Leaving prospect park we found ourselves on this street with two very different kinds of fences–concrete on the right, and wooden on the left. I wonder about the history of this street–which fence came first? I also really liked how the wood fence was warmly lit by the setting sun, while the concrete almost glows a cold blue in the shade.
I took this from the top of Tower Hill Park. I like how you can see the history of the area represented in the buildings both new and old, here what looks like a grain silo in the background, and a new office building in front of it, both colored the same by the setting sun.
I loved the little aesthetic details on the Prospect Park Water Tower, especially the ridged roof and the detailing on the corners underneath the balcony, they really add a lot to the design.
As you can see if you look at the house in the background, this stop sign is actually pretty crooked! I liked the aesthetic of Prospect Park, especially how the neighborhood adapted to the terrain, rather than reshaping the topography of the area to create a more “suitable” environment. I think this crooked stop sign is a pretty good example of that.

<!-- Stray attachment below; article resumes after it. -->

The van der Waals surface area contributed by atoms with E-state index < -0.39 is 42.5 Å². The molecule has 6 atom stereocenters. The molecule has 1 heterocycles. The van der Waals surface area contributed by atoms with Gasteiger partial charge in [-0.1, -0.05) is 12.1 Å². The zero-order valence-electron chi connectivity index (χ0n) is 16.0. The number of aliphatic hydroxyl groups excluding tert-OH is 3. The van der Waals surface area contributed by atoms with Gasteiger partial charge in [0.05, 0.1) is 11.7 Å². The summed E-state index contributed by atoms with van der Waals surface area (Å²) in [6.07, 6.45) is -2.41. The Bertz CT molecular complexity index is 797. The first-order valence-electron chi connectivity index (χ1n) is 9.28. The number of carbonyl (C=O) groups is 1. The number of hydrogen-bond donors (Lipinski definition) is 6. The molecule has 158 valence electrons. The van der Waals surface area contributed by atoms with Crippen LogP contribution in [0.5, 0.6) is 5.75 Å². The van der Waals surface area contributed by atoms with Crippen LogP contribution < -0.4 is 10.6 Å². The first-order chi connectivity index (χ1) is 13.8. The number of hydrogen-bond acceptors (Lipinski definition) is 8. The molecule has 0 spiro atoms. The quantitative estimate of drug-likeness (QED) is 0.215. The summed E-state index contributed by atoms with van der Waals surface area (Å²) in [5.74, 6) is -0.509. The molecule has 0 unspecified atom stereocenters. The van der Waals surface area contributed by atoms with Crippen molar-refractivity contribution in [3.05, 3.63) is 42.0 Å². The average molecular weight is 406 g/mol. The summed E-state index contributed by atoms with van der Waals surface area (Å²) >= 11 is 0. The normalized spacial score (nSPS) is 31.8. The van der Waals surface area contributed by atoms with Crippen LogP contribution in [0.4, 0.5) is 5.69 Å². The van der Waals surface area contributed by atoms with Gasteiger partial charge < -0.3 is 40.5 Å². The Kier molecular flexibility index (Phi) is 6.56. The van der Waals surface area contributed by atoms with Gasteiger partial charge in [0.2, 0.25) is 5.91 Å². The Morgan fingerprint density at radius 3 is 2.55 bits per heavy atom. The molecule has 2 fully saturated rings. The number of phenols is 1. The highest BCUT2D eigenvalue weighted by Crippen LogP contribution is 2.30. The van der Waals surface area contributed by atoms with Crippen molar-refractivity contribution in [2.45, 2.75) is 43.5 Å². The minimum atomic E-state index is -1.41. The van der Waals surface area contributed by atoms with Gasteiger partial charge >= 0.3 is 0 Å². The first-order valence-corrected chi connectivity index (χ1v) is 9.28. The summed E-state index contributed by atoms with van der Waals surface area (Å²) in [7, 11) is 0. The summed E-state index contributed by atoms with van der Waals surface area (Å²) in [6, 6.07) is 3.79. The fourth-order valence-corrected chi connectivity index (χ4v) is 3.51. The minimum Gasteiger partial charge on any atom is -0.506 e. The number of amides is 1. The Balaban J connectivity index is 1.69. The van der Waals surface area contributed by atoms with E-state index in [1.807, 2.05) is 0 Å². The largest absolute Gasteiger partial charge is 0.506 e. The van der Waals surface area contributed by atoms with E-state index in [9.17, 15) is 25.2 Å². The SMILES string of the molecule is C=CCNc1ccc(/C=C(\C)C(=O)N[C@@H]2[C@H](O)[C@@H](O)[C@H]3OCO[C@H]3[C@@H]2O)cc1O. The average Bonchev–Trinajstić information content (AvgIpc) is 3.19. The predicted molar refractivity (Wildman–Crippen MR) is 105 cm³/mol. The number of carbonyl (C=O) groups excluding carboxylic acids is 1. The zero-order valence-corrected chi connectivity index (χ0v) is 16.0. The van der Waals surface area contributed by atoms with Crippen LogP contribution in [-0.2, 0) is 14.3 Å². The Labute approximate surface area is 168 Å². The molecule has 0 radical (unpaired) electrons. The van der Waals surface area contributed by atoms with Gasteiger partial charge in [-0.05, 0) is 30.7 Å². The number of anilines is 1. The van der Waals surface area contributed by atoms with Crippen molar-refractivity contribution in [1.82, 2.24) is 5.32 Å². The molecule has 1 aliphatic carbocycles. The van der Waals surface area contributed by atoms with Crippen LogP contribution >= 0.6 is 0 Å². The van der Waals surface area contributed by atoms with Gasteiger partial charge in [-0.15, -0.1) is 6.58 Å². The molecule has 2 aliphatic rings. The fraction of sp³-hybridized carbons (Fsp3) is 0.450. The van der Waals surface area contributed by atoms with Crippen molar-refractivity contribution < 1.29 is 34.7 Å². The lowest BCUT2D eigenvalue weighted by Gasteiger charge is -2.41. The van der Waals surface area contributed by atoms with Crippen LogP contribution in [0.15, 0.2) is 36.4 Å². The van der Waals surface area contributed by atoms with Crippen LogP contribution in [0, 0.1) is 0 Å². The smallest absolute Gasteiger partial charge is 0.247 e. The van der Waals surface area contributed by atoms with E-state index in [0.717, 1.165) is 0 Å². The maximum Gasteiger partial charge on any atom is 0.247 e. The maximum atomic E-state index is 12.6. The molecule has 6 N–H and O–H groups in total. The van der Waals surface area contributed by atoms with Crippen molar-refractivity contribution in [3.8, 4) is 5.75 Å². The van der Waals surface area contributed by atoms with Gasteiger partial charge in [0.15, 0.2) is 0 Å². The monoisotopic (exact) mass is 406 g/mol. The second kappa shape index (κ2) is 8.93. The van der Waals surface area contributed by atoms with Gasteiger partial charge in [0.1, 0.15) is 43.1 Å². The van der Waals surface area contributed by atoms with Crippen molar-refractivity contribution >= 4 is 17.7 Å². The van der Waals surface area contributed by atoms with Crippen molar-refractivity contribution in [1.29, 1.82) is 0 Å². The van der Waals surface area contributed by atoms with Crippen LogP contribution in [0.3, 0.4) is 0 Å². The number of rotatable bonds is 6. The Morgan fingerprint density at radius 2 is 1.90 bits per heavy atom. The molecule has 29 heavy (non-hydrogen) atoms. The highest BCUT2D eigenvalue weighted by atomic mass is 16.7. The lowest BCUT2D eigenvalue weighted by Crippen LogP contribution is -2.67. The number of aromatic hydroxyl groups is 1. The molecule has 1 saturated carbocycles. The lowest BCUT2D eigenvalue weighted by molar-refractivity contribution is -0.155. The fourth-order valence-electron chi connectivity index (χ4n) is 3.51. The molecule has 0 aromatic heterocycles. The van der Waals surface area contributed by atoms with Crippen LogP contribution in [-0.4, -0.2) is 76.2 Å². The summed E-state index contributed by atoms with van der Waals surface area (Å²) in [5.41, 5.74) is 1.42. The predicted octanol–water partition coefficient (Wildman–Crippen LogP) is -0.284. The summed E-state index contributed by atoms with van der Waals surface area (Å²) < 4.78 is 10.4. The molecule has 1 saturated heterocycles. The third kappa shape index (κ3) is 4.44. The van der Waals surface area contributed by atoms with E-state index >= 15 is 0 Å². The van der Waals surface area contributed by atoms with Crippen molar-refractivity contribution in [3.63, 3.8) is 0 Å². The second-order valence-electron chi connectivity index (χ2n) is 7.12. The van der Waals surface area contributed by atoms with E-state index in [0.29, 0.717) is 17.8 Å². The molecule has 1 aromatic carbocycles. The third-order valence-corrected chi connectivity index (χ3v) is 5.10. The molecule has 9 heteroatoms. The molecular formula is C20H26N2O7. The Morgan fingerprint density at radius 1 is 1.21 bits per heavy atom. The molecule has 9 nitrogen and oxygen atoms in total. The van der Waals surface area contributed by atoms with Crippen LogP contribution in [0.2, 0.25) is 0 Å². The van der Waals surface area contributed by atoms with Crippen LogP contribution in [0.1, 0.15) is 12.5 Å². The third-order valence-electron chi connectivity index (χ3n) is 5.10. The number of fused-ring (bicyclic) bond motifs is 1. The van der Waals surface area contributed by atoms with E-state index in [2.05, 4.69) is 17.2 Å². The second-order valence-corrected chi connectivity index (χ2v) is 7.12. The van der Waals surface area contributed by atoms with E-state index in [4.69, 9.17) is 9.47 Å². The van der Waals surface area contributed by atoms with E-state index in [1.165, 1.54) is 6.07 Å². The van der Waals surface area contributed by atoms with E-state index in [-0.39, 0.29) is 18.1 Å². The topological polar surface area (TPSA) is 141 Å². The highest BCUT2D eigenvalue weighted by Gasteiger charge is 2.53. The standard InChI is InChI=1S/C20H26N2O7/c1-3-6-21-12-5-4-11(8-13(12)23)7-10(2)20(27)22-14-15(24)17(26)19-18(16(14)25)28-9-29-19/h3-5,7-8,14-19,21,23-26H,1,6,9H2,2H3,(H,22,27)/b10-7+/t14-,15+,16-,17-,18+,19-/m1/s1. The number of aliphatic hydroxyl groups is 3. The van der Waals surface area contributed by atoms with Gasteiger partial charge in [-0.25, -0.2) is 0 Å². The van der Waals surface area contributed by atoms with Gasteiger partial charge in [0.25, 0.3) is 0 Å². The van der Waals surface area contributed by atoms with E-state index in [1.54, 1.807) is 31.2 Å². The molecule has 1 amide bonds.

I really like how in this shot, the early morning light makes all the cars look quite similar. I was really surprised to find so many cars already parked in the lot at 8:45 am on a week day. I also like how the Excel Center stands in the background, a great symbol of the landscape of wealth, looming over the parked cars. I also think that, in a way, this scene depicts the landscape of history, relating back to the eras before large scale public transit when large downtown lots were a necessity.
I took this shot because, similar to my picture of the car and the mill tower, I love how this photo creates the impression of a continuous pathway through the landscape of history. It looks like one can draw a line from the James J Hill House to the park, and have everything be from the same time period. Of course that is not true, and there are hundreds of feet of elevation and a good portion of downtown St Paul between the two.
I thought this shot was kind of funny, the hill the stairs are built into is far from steep, but the landscapers figured that two flights of stairs were necessary for its navigability. This looks like a classic example of the “landscape as problem” to me.
I took this shot on the far side of Irvine Park–in the far background is a steep drop leading to a series of busy streets, and beyond that, an old mill building that has been re purposed into a restaurant and event space. I really like how from this point of view, the landscape of history is seemingly uninterrupted from Irvine Park to the mill building.
Taken near Wacouta. I loved how this view showed the contrast between the new and old, the natural and the artificial in downtown St Paul.
Looking up in many of the alleyways that run behind the old factory and warehouse buildings, one can often catch a glimpse of their previous uses.